Three 4,4-dimethyl-sterols were tentatively identified, namely β-amyrin (peak 49), cycloartenol (peak 51), and 24-methylene-cyclolartanol (peak 53); in addition, a single 4-methyl-sterol was found, specifically citrostadienol (peak 54). Cycloartenol and 24-methylene-cycloartanol were identified through MS database matching, even though low similarity values were attained (<80%); information found in the literature, related to significant ions, was therefore very useful to support peak assignment (8,9). Ions corresponding to the loss of a methyl-, trimethylsilyl hydroxy-, and methyl- + trimethylsilyl hydroxy- groups were considered. Beta-amyrin and citrostadienol were tentatively identified using literature data (8), and through acquired knowledge of the elution sequence (6).
Twelve 4,4-desmethylsterols were identified (10 tentatively), with those of interest from a regulation viewpoint (olive oil is herein considered as reference) accompanied by percentage information (10) derived from two replicates (Table II). The same stationary phase used in the GC×GC first dimension was again used and so the elution order was maintained. Beta-sitosterol (positive identification) and campesterol (peaks 47 and 43) were the predominant compounds, reaching 74.7% and 13.6%, respectively. The percentage of campesterol should be noted as it was considerably higher than that of olive oil (<4%) (10). Cholesterol (positive identification) was found at the 0.9% level, higher than in olive oil (maximum 0.5%) (10).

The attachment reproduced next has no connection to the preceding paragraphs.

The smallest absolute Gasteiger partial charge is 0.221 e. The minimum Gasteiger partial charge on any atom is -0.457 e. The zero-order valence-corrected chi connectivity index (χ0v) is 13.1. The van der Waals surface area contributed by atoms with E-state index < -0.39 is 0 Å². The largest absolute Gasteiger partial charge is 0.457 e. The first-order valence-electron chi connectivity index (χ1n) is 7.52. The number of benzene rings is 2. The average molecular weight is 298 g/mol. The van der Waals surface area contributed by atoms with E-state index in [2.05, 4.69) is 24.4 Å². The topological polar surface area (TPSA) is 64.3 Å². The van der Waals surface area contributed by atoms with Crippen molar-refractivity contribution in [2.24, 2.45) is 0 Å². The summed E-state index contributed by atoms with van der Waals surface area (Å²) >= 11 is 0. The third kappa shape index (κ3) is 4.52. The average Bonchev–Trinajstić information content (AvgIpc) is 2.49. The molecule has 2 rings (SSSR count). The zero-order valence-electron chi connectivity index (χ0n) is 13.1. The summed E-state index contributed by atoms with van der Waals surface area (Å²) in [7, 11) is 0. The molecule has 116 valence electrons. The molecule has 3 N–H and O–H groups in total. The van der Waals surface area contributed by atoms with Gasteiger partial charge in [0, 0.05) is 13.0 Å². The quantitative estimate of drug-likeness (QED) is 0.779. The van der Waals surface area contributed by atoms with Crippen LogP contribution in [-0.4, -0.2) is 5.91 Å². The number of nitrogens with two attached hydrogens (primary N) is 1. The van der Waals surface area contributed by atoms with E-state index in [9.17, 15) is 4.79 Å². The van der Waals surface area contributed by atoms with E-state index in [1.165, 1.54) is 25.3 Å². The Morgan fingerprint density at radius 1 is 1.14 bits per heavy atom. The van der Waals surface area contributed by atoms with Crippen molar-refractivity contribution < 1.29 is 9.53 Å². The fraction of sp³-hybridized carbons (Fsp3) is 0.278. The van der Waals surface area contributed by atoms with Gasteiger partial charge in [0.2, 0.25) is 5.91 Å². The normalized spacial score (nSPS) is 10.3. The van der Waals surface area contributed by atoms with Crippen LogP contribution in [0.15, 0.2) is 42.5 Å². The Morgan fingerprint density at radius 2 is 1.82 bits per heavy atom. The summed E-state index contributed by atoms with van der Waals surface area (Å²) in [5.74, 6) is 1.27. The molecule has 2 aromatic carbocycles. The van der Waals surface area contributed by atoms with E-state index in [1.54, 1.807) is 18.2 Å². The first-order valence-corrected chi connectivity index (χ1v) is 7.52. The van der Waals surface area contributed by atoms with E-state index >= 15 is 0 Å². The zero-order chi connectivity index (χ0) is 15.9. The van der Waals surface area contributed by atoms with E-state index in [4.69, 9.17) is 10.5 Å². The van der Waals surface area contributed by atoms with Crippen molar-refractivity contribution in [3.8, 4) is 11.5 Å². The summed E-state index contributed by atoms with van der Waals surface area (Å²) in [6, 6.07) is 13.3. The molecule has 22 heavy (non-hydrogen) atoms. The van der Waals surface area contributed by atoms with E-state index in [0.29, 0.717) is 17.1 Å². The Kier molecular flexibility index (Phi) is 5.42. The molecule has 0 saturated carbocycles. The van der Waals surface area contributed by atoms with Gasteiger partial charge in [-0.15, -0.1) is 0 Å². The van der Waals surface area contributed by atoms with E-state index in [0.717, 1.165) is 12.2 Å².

With regards to the other nine 4,4-desmethyl-sterols, an acceptable MS database match was attained only for stigmasterol (peak 45) and ergosterol (peak 41); for other sterols, namely lathosterol, 24-methylene-cholesterol, clerosterol, Δ5-avenasterol, Δ7-stigmasterol, and Δ7-avenasterol (peaks 40, 42, 46, 48, 50, and 52, respectively), the elution order (6) and the visual comparison of freely-available mass spectra, along with fragmentation pattern information (8,9), were the tools used for tentative peak assignment. Finally, a stanol, namely campestanol (peak 44), was identified on the basis of the elution order (6) and the visual comparison of freely-available mass spectra. Among the remaining nine 4,4-desmethyl-sterols, Δ5-avenasterol and Δ7-stigmasterol were the most abundant, with percentage levels equal to 3.1% and 1.6%, respectively (Table II). It should be noted that the percentage level of Δ7-stigmasterol is regulated in olive oils, with values which must be lower than 0.5% (10). A further important regulation is the total sum of β-sitosterol, clerosterol, sitostanol (not found in the present research), and Δ5-avenasterol, which must exceed 93% in olive oil; in the present research the total percentage reached 78.7%.